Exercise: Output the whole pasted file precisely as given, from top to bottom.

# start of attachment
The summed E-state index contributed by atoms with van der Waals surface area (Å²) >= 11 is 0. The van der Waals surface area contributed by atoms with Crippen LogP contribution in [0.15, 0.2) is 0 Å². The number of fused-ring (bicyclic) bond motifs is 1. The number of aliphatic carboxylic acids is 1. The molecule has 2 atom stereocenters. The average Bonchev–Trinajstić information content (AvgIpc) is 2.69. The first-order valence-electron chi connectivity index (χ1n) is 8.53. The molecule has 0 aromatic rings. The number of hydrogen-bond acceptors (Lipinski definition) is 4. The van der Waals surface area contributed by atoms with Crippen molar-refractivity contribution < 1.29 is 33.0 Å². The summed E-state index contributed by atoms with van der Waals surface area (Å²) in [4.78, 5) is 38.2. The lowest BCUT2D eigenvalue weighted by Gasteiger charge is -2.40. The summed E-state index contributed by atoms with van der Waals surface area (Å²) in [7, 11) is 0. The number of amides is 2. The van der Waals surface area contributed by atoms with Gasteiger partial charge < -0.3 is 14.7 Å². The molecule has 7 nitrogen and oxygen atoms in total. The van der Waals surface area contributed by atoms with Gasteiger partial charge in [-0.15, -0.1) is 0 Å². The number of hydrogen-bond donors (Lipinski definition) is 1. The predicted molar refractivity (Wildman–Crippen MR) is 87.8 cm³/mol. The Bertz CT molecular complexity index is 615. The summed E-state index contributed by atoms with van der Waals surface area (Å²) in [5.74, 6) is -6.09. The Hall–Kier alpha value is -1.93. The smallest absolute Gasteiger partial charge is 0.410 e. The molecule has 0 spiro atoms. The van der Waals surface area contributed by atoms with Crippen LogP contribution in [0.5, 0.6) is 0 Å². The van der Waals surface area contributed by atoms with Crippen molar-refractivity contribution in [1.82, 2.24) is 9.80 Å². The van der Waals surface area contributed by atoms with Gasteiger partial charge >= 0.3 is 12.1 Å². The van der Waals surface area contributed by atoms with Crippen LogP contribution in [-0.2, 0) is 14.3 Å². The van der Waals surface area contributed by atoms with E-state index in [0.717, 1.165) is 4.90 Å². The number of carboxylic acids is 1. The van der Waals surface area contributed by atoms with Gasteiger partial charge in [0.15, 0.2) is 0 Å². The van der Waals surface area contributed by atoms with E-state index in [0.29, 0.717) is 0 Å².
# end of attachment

The summed E-state index contributed by atoms with van der Waals surface area (Å²) >= 11 is 0. The van der Waals surface area contributed by atoms with Crippen LogP contribution in [0.15, 0.2) is 0 Å². The number of fused-ring (bicyclic) bond motifs is 1. The number of aliphatic carboxylic acids is 1. The molecule has 2 atom stereocenters. The average Bonchev–Trinajstić information content (AvgIpc) is 2.69. The first-order valence-electron chi connectivity index (χ1n) is 8.53. The molecule has 0 aromatic rings. The number of hydrogen-bond acceptors (Lipinski definition) is 4. The van der Waals surface area contributed by atoms with Crippen molar-refractivity contribution < 1.29 is 33.0 Å². The summed E-state index contributed by atoms with van der Waals surface area (Å²) in [4.78, 5) is 38.2. The lowest BCUT2D eigenvalue weighted by Gasteiger charge is -2.40. The summed E-state index contributed by atoms with van der Waals surface area (Å²) in [7, 11) is 0. The number of amides is 2. The van der Waals surface area contributed by atoms with Gasteiger partial charge < -0.3 is 14.7 Å². The molecule has 7 nitrogen and oxygen atoms in total. The van der Waals surface area contributed by atoms with Gasteiger partial charge in [-0.15, -0.1) is 0 Å². The number of hydrogen-bond donors (Lipinski definition) is 1. The predicted molar refractivity (Wildman–Crippen MR) is 87.8 cm³/mol. The Bertz CT molecular complexity index is 615. The summed E-state index contributed by atoms with van der Waals surface area (Å²) in [5.74, 6) is -6.09. The Hall–Kier alpha value is -1.93. The smallest absolute Gasteiger partial charge is 0.410 e. The molecule has 0 spiro atoms. The van der Waals surface area contributed by atoms with Crippen LogP contribution in [0.5, 0.6) is 0 Å². The van der Waals surface area contributed by atoms with Crippen molar-refractivity contribution in [1.82, 2.24) is 9.80 Å². The van der Waals surface area contributed by atoms with Gasteiger partial charge >= 0.3 is 12.1 Å². The van der Waals surface area contributed by atoms with Crippen LogP contribution in [-0.2, 0) is 14.3 Å². The van der Waals surface area contributed by atoms with E-state index in [0.717, 1.165) is 4.90 Å². The number of carboxylic acids is 1. The van der Waals surface area contributed by atoms with Gasteiger partial charge in [0.15, 0.2) is 0 Å². The van der Waals surface area contributed by atoms with E-state index in [0.29, 0.717) is 0 Å².